In Praise of Some Good Guys

Last winter, after being out of town for several months, we were surprised when one of our friends—a single man in his sixties—turned up with a six-week-old infant in tow, packing her around in a baby carrier.  The child turned out to be his granddaughter.  The mother, who had used drugs during her pregnancy, had abandoned her addicted newborn in the hospital.

Grandpa stepped up.  Once the baby made it through withdrawal, he took her home.  When we saw him, the baby was fine as frogs’ hair.  Our friend?  Not so much.  He had dark circles under his eyes from lack of sleep.  He was struggling to find child care so he could keep on working.  Eventually, his former wife, who is not the child’s biological grandmother, also stepped into the breach.  Between them, they have managed to care for this now sparkly-eyed, crawling little tyke. Despite her troubled entry into the world, that little girl is developing normally and growing up in a loving and stable if unconventional home.

This past week, Grandpa had a day to himself and took his three year-old car to the dealership where he originally bought it for servicing.  The owner, someone with whom Grandpa had had other business dealings, came through the service room waiting room and inquired how Grandpa was doing.  Sometimes the question, “How’s it going?” is a cursory inquiry at best with no need for a comprehensive response.  This time, Grandpa was at a low ebb and said, “Do you really want to know?”

The dealer did want to know, and so Grandpa told him—the whole difficult story, complete with comprehensive iPhone photo documentation of the journey, up to and including a brand new crib. The dealer left the room at the end of the story.  Some time later the service manager came to the waiting room and told Grandpa his car was ready.  Except when he went outside, his car looked different.  Same color; same model; different year and wearing a brand new  temporary license tag.

It turned out, the dealer had just done a trade in.  “The payments will stay the same as on your old contract,” the dealer told Grandpa.  “When you finish paying off the old car, the new one will be paid for—with 97,000 fewer miles.”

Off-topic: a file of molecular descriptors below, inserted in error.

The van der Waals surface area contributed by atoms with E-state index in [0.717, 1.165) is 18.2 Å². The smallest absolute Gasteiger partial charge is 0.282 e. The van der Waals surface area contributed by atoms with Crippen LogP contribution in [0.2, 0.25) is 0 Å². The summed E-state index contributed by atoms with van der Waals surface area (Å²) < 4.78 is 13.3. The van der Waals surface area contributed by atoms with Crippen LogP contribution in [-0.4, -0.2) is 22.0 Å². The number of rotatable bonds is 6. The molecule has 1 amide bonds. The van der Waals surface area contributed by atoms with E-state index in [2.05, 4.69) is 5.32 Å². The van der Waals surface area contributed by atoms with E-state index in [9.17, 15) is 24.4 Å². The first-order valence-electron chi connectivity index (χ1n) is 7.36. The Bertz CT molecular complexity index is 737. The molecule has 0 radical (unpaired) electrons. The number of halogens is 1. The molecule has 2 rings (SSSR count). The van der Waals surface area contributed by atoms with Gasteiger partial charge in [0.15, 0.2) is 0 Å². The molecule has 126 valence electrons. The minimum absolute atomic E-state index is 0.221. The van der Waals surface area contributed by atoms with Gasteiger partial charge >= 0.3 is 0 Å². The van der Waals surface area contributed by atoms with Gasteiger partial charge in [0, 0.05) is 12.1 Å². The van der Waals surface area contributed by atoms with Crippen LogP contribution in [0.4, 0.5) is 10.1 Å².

I’m not naming names today because neither of those terrific men would want me to use them.  As you can see, there are two heroes in this story—two unsung heroes who are doing the right thing for no other reason than because it’s the right thing to do.  They’re not asking for media applause or attention.  They’re not going around bragging about their good deeds; they’re just DOING them!

But be advised, the two unassuming heroes mentioned here aren’t alone by any means. All over the country, there are countless other grandparents who have put plans for their own golden years on hold in order to care for and raise the neglected children of their troubled offspring.  And along the way, there are other members of communities who, once aware of what’s going on, have reached out to lend a helping hand, sometimes in small ways and sometimes in large ones.

All these selfless people—every single one of them–have my utmost gratitude and respect because, without the love and supreme effort of those caring grandparents, vast numbers of innocent little kids wouldn’t have a chance in hell.

Siri tells me that Grandparents Day will be celebrated on September 7.  I maintain that’s dead wrong.

Grandparents like Grandpa should be celebrated every single day of the year.

No exceptions.

26 thoughts on “In Praise of Some Good Guys

  1. I have a very dear friend who is about to turn eighty. She is rearing her great grandson, who is a wonderful twelve year old. Going to soccer games, attending parent conferences, doing the multitude of things that I (who am twelve years younger than she is) feel too OLD to do. I salute her and all the other selfless people doing this–but I can’t help but despair of the young people who have fallen into addiction.